And now, I want to give over for Dinesh, please. Thank you, Vadim. Hi, everyone. So, Vadim like told quite good scenarios like what are the best practices we are following. So, I'll be going like guiding you through about two particular things that we are doing at our end, like which really helps us achieve a test very quickly. So, this one particular thing is about like how to avoid repeating the cycle. So, I mean, most of the E2Es that you see nowadays it's like a single flow. First, the user I mean, first the E2E goes through the one page, then the second place, and the third place. So, it's a sequential manner. But considering we are the 20 plus dev team, as Vadym mentioned, and like different teams are working on different pages or different modules, we don't want to actually repeat the whole cycle during the development. Like, we want to test our features, we want to test only our only our page. So, this will be something like this, okay? Going from one page to the directly to our page. So, how are we actually achieving it? So, we actually created a utility service in our utilities. I mean, not the utility, but you can say a command that Vadym mentioned. We have custom command, which is about go to the page. So, what happens in this particular command? So, this this could be any page. Like, this could be a go to my page and then I can actually mark the previous data about all the pages which came before it, like all the data that they added to the browser, to the storage, everything will be marked here. And what I'll be doing after this, so I'll be using the, like, SIPLESS window.

2. Testing Different Versions of a Feature

Short description:

I'll be setting the local storage, all the data, then I'll perform the test related to my particular page. And if something is wrong, like during the marking of the data, I can just avoid doing the test and redirect to the default page. To test different versions of a feature on a page, we leverage cookies from the browser. We created a utility service that changes the values from the feature flag service and merges them with new values. After setting the key inside a cookie, we write the test. While we have good practices in place, there's always room for improvement. We plan to move away from the cron job and add E2E tests to a CICD pipeline. We will also consolidate the E2E tests in our monorepo for the micro front end. Join us at Delivery Hero.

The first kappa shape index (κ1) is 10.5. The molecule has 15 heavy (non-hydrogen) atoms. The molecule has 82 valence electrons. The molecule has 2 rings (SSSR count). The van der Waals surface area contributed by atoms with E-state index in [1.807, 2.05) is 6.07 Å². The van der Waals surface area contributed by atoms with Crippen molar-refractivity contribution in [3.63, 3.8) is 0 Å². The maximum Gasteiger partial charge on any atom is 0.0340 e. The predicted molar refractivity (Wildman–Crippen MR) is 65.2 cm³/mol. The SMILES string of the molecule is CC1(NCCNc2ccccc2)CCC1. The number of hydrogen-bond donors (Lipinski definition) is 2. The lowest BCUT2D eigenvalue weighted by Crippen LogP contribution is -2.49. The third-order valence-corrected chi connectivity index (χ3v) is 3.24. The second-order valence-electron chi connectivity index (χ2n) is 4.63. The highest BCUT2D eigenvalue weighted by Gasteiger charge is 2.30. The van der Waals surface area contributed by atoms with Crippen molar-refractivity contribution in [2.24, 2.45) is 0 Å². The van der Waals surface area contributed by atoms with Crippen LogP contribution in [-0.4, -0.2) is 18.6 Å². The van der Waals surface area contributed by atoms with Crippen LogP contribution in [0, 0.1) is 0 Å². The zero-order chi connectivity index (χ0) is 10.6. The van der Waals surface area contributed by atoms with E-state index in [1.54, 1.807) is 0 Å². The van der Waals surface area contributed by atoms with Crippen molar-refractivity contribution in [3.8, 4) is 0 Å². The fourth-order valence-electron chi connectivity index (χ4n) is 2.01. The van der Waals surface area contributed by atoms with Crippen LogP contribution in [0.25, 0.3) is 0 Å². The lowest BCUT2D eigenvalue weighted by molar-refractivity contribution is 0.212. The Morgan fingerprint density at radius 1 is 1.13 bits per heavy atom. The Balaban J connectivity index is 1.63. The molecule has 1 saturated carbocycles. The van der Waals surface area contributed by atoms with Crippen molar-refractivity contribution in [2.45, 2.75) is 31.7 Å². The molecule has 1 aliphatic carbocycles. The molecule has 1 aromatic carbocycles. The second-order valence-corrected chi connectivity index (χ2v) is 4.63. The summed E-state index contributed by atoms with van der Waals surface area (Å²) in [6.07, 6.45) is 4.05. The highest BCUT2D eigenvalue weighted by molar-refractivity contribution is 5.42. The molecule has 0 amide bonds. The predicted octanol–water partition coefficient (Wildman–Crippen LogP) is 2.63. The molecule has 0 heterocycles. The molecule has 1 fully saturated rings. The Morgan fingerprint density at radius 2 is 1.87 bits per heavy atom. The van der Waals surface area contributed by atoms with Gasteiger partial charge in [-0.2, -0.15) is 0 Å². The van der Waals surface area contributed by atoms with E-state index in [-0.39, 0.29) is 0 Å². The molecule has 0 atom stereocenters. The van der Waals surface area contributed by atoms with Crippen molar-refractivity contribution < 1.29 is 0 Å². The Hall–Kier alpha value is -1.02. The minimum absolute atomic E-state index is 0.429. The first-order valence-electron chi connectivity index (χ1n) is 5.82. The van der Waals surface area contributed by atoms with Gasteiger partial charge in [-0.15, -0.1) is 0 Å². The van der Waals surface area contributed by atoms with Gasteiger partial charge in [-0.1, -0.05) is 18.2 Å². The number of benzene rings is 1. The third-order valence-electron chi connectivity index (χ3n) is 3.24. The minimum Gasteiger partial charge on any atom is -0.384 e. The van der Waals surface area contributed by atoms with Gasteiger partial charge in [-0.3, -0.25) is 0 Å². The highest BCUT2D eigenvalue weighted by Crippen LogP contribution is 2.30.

I'll be setting the local storage, all the data, then I'll perform the test related to my particular page. And if something is wrong, like something is wrong during the marking of the data, I can just avoid doing the test and I can just redirect to the default page.

Now, what comes next is like, how are we actually testing the different versions of a feature. Suppose you are on a page, so you have your page, but now you want to test different versions of your feature on that particular page. So, what would you do? So, for this particular thing, we went to a simple solution, like, leverage the cookies from the browser. So, for that, we actually created a utility service in our app, which uses the cookies from the browser, and it actually changes the values, which are coming from the feature flag service, and it actually maps to, it merges with the new values. So, in this case, this utility service can be used to change the variation of the feature flag, and it looks something like this. So, in this case, you can see, like, we have the feature flags coming from the service, we have the flags from the cookies, we merge it, and we store it in memory cache.

And what happens after that? Okay. Our app is ready to handle it, handle the cookies. Now, we just need to actually set this particular key inside a cookie with the variations mentioned over here. So, as you can see in the test, so, test for feature flag variation, and I'll just set the cookie for those variations, and then, after that, I can just keep on writing my test. And so, as you see, like, we have a lot of good practices, and we have good things in place right now, but nobody's perfect, and there's always a room for improvement. So, a few things that we notice, and we have a plan for it. So, one thing is, like, moving away from the cron job and adding the E2E tests to a CICD pipeline. And the next thing is, like, as Vade mentioned, we have the E2E test in a separate repo. And we had the use case, because we have two different projects we are supporting. We are migrating from the monolith to a micro front end. So, once everything will be migrated to micro front end, we will be adding the E2E to our monorepo for the micro front end, and definitely, always keep improving. So, that's what we are doing. We'll keep improving the quality of our test. And last but not my least, please, please join us. We are looking for some developers like you, please join us at delivery hero. Thank you.